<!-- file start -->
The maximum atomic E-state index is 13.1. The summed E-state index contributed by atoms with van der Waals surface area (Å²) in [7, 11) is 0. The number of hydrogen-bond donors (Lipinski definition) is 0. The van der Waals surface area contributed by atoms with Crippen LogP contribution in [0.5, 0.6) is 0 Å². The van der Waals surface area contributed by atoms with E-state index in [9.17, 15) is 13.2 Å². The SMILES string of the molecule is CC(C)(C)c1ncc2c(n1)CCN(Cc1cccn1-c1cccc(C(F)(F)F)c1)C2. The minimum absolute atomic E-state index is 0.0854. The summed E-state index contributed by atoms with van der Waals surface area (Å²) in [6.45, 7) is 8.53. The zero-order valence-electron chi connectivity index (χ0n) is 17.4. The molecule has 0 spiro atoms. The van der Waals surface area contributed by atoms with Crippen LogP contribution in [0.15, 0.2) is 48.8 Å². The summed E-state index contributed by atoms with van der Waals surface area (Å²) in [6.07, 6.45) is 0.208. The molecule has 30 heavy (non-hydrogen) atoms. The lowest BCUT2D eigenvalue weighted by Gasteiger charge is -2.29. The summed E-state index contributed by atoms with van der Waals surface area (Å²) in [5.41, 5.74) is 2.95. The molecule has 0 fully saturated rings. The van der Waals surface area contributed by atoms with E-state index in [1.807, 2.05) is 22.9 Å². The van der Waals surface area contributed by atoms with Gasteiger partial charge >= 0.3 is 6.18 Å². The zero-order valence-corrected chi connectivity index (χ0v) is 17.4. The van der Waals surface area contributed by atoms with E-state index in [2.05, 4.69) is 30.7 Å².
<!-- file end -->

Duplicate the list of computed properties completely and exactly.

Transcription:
The maximum atomic E-state index is 13.1. The summed E-state index contributed by atoms with van der Waals surface area (Å²) in [7, 11) is 0. The number of hydrogen-bond donors (Lipinski definition) is 0. The van der Waals surface area contributed by atoms with Crippen LogP contribution in [0.5, 0.6) is 0 Å². The van der Waals surface area contributed by atoms with E-state index in [9.17, 15) is 13.2 Å². The SMILES string of the molecule is CC(C)(C)c1ncc2c(n1)CCN(Cc1cccn1-c1cccc(C(F)(F)F)c1)C2. The minimum absolute atomic E-state index is 0.0854. The summed E-state index contributed by atoms with van der Waals surface area (Å²) in [6.45, 7) is 8.53. The zero-order valence-electron chi connectivity index (χ0n) is 17.4. The molecule has 0 spiro atoms. The van der Waals surface area contributed by atoms with Crippen LogP contribution in [0.15, 0.2) is 48.8 Å². The summed E-state index contributed by atoms with van der Waals surface area (Å²) in [6.07, 6.45) is 0.208. The molecule has 30 heavy (non-hydrogen) atoms. The lowest BCUT2D eigenvalue weighted by Gasteiger charge is -2.29. The summed E-state index contributed by atoms with van der Waals surface area (Å²) in [5.41, 5.74) is 2.95. The molecule has 0 fully saturated rings. The van der Waals surface area contributed by atoms with E-state index in [1.807, 2.05) is 22.9 Å². The van der Waals surface area contributed by atoms with Gasteiger partial charge >= 0.3 is 6.18 Å². The zero-order valence-corrected chi connectivity index (χ0v) is 17.4. The van der Waals surface area contributed by atoms with E-state index in [2.05, 4.69) is 30.7 Å².